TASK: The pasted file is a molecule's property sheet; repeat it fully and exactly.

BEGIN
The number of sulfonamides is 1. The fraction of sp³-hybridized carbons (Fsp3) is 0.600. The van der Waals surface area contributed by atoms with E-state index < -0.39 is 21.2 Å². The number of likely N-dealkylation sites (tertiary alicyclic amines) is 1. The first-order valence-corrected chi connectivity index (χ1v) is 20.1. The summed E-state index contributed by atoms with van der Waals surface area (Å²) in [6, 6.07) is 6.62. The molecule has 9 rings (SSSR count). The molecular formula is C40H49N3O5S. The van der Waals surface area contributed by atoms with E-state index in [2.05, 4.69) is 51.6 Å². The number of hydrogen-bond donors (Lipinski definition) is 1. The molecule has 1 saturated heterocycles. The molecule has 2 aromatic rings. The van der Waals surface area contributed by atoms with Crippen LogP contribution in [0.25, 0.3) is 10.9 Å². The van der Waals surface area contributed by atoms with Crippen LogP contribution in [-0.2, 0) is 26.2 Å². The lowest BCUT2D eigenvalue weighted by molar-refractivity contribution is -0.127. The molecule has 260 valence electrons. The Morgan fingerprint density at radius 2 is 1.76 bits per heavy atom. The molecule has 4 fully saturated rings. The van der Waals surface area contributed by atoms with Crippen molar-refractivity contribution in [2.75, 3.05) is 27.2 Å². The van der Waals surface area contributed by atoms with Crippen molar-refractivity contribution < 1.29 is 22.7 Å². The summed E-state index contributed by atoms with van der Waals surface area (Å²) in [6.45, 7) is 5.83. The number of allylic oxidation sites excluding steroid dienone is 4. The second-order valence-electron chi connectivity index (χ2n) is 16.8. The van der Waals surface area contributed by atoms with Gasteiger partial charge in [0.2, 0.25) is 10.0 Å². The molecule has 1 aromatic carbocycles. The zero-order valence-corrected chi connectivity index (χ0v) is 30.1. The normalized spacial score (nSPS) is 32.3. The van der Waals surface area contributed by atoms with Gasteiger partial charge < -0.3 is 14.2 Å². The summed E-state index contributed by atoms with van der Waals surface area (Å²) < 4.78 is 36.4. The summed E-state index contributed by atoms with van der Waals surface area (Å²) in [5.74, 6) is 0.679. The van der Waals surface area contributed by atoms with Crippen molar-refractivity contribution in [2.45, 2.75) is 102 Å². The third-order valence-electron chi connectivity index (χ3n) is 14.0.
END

The number of sulfonamides is 1. The fraction of sp³-hybridized carbons (Fsp3) is 0.600. The van der Waals surface area contributed by atoms with E-state index < -0.39 is 21.2 Å². The number of likely N-dealkylation sites (tertiary alicyclic amines) is 1. The first-order valence-corrected chi connectivity index (χ1v) is 20.1. The summed E-state index contributed by atoms with van der Waals surface area (Å²) in [6, 6.07) is 6.62. The molecule has 9 rings (SSSR count). The molecular formula is C40H49N3O5S. The van der Waals surface area contributed by atoms with E-state index in [2.05, 4.69) is 51.6 Å². The number of hydrogen-bond donors (Lipinski definition) is 1. The molecule has 1 saturated heterocycles. The molecule has 2 aromatic rings. The van der Waals surface area contributed by atoms with Crippen LogP contribution in [0.25, 0.3) is 10.9 Å². The van der Waals surface area contributed by atoms with Crippen LogP contribution in [-0.2, 0) is 26.2 Å². The lowest BCUT2D eigenvalue weighted by molar-refractivity contribution is -0.127. The molecule has 260 valence electrons. The Morgan fingerprint density at radius 2 is 1.76 bits per heavy atom. The molecule has 4 fully saturated rings. The van der Waals surface area contributed by atoms with Crippen molar-refractivity contribution in [2.75, 3.05) is 27.2 Å². The van der Waals surface area contributed by atoms with Crippen molar-refractivity contribution < 1.29 is 22.7 Å². The summed E-state index contributed by atoms with van der Waals surface area (Å²) in [6.45, 7) is 5.83. The number of allylic oxidation sites excluding steroid dienone is 4. The second-order valence-electron chi connectivity index (χ2n) is 16.8. The van der Waals surface area contributed by atoms with Gasteiger partial charge in [0.2, 0.25) is 10.0 Å². The molecule has 1 aromatic carbocycles. The zero-order valence-corrected chi connectivity index (χ0v) is 30.1. The normalized spacial score (nSPS) is 32.3. The van der Waals surface area contributed by atoms with Gasteiger partial charge < -0.3 is 14.2 Å². The summed E-state index contributed by atoms with van der Waals surface area (Å²) < 4.78 is 36.4. The summed E-state index contributed by atoms with van der Waals surface area (Å²) in [5.74, 6) is 0.679. The van der Waals surface area contributed by atoms with Crippen molar-refractivity contribution in [2.45, 2.75) is 102 Å². The third-order valence-electron chi connectivity index (χ3n) is 14.0.